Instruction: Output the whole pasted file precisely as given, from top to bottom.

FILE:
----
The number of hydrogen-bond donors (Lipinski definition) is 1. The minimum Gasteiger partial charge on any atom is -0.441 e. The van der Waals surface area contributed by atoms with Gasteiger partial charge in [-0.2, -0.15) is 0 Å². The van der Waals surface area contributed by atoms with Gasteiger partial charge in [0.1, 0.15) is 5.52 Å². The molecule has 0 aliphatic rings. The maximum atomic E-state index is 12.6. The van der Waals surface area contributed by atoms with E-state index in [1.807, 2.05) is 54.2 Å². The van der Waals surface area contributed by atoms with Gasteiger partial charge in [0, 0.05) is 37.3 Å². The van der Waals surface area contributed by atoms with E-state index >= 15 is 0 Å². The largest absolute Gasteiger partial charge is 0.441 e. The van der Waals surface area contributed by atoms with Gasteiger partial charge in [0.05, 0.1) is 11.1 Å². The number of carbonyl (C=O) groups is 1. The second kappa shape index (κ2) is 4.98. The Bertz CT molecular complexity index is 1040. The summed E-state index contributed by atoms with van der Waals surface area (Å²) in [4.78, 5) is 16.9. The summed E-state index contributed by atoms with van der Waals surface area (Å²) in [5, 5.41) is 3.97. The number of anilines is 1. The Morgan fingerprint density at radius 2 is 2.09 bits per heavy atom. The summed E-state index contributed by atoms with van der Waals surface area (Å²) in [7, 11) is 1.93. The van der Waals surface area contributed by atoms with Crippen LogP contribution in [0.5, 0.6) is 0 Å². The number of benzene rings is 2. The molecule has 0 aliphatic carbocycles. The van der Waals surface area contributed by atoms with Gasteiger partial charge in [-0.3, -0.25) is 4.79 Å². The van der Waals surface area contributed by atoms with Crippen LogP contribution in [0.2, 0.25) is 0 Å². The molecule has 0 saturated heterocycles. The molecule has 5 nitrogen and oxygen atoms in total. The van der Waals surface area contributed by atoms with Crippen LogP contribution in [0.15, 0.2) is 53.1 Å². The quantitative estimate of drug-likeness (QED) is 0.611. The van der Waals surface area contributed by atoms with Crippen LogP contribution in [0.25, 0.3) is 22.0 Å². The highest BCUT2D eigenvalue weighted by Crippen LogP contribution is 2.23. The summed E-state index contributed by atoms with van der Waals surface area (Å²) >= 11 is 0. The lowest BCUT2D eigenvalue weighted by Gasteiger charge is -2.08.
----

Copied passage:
The number of hydrogen-bond donors (Lipinski definition) is 1. The minimum Gasteiger partial charge on any atom is -0.441 e. The van der Waals surface area contributed by atoms with Gasteiger partial charge in [-0.2, -0.15) is 0 Å². The van der Waals surface area contributed by atoms with Gasteiger partial charge in [0.1, 0.15) is 5.52 Å². The molecule has 0 aliphatic rings. The maximum atomic E-state index is 12.6. The van der Waals surface area contributed by atoms with E-state index in [1.807, 2.05) is 54.2 Å². The van der Waals surface area contributed by atoms with Gasteiger partial charge in [0, 0.05) is 37.3 Å². The van der Waals surface area contributed by atoms with E-state index >= 15 is 0 Å². The largest absolute Gasteiger partial charge is 0.441 e. The van der Waals surface area contributed by atoms with Gasteiger partial charge in [0.05, 0.1) is 11.1 Å². The number of carbonyl (C=O) groups is 1. The second kappa shape index (κ2) is 4.98. The Bertz CT molecular complexity index is 1040. The summed E-state index contributed by atoms with van der Waals surface area (Å²) in [4.78, 5) is 16.9. The summed E-state index contributed by atoms with van der Waals surface area (Å²) in [5, 5.41) is 3.97. The number of anilines is 1. The Morgan fingerprint density at radius 2 is 2.09 bits per heavy atom. The summed E-state index contributed by atoms with van der Waals surface area (Å²) in [7, 11) is 1.93. The van der Waals surface area contributed by atoms with Crippen LogP contribution in [0.5, 0.6) is 0 Å². The number of benzene rings is 2. The molecule has 0 aliphatic carbocycles. The van der Waals surface area contributed by atoms with Gasteiger partial charge in [-0.3, -0.25) is 4.79 Å². The van der Waals surface area contributed by atoms with Crippen LogP contribution in [0.2, 0.25) is 0 Å². The molecule has 0 saturated heterocycles. The molecule has 5 nitrogen and oxygen atoms in total. The van der Waals surface area contributed by atoms with Crippen LogP contribution in [0.15, 0.2) is 53.1 Å². The quantitative estimate of drug-likeness (QED) is 0.611. The van der Waals surface area contributed by atoms with Crippen LogP contribution in [0.25, 0.3) is 22.0 Å². The highest BCUT2D eigenvalue weighted by Crippen LogP contribution is 2.23. The summed E-state index contributed by atoms with van der Waals surface area (Å²) >= 11 is 0. The lowest BCUT2D eigenvalue weighted by Gasteiger charge is -2.08.